# Thread: Calculus 3 Help needed-Minimizing

1. ## Calculus 3 Help needed-Minimizing

I'm self teaching myself multivariable calculus and have gotten stuck on problems involving minimizing and maximizing. The two problems that I am currently stuck on are as follows.

1)You are creating a retangular box with a volume of 32000cm^3. Find dimensions that minimize the material used in the construction of this box.

2) Find three numbers whose sum add to 100 and whose product is a minimum.

When I work both problems my answers come out as maximums and not minimums, assistance will be appreciated very much.

Thank you

2. Hi,
When I work both problems my answers come out as maximums and not minimums
Did you use the Lagrange multipliers method?

3. Originally Posted by Reskal
I'm self teaching myself multivariable calculus and have gotten stuck on problems involving minimizing and maximizing. The two problems that I am currently stuck on are as follows.

1)You are creating a retangular box with a volume of 32000cm^3. Find dimensions that minimize the material used in the construction of this box.

2) Find three numbers whose sum add to 100 and whose product is a minimum.

When I work both problems my answers come out as maximums and not minimums, assistance will be appreciated very much.

Thank you
I got the first to work out - show us what you tried. For the second, you'll need to try the boundary values (is zero allowed or do the numbers have to be positive?)

4. The numbers must be positive for both problems and cannot be zero.

For the first problem I set up the two equations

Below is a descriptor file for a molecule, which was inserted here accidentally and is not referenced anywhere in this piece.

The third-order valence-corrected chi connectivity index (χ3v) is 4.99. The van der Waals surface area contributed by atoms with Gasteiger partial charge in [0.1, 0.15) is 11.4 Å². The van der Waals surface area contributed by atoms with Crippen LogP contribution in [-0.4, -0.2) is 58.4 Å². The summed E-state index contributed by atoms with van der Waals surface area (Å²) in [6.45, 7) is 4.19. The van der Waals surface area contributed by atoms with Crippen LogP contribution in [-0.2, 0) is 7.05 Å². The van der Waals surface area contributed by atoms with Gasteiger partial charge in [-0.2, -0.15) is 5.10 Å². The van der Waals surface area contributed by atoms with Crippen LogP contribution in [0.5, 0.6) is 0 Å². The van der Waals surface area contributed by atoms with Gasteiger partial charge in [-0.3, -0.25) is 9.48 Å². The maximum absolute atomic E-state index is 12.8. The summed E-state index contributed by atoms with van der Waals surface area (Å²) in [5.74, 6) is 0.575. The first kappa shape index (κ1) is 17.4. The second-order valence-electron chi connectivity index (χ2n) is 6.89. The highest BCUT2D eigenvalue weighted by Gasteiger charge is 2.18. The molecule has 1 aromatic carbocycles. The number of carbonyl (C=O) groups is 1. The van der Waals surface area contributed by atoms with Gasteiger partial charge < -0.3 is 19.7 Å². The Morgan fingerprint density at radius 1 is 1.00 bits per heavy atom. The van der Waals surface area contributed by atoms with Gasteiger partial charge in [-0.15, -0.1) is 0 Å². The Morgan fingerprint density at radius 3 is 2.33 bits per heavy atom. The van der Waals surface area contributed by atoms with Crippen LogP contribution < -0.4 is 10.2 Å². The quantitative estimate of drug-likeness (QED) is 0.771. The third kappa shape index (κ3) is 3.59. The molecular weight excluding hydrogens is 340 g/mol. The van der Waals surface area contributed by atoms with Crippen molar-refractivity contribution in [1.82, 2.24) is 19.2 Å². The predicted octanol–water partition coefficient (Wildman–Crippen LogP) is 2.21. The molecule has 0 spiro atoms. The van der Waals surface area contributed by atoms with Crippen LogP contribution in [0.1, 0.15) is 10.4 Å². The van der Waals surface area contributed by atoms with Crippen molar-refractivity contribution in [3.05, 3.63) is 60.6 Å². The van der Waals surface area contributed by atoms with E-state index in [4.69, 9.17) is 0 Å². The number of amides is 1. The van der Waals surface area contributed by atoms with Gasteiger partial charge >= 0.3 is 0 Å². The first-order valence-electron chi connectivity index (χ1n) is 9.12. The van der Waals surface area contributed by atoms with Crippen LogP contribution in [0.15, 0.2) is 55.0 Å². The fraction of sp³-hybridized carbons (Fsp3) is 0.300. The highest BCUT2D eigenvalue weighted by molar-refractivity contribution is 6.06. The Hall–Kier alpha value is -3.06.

xyz=32000
2xz+2yz+xy=f(x,y,z)

Solved for z=3200/xy
and then set that in the second equation to get

64000/y+64000/x+xy=f(x,y,z)

taking the gradient I get (-64000/x^2+y, -64000/y^2+x)

When I began to do the second derivative test and solved for fxx I realized that my answer would yield a maximum and was stuck there.

(langrange multipliers is not until the next section so I doubt I am supposed to use those, will these start making these problems easier?)

For the second problem

I set the two equations to be x+y+z=100 and xyz=f(x,y,z)

solved for z=100-x-y and subed that into the second equation to get

xy(100-x-y)

took the gradient of that to get

fx=100y-2xy-y^2
fy=100x-x^2-2xy

and got stuck after that.

Thanks all!

5. Originally Posted by Reskal
The numbers must be positive for both problems and cannot be zero.

For the first problem I set up the two equations

xyz=32000
2xz+2yz+xy=f(x,y,z)

Solved for z=3200/xy
and then set that in the second equation to get

64000/y+64000/x+xy=f(x,y,z)

taking the gradient I get (-64000/x^2+y, -64000/y^2+x)

When I began to do the second derivative test and solved for fxx I realized that my answer would yield a maximum and was stuck there.

(langrange multipliers is not until the next section so I doubt I am supposed to use those, will these start making these problems easier?)

For the second problem

I set the two equations to be x+y+z=100 and xyz=f(x,y,z)

solved for z=100-x-y and subed that into the second equation to get

xy(100-x-y)

took the gradient of that to get

fx=100y-2xy-y^2
fy=100x-x^2-2xy

and got stuck after that.

Thanks all!
First is the box and open top (you didn't mention that). Second, factor $f_x$ and $f_y$ and look at case where each is zero.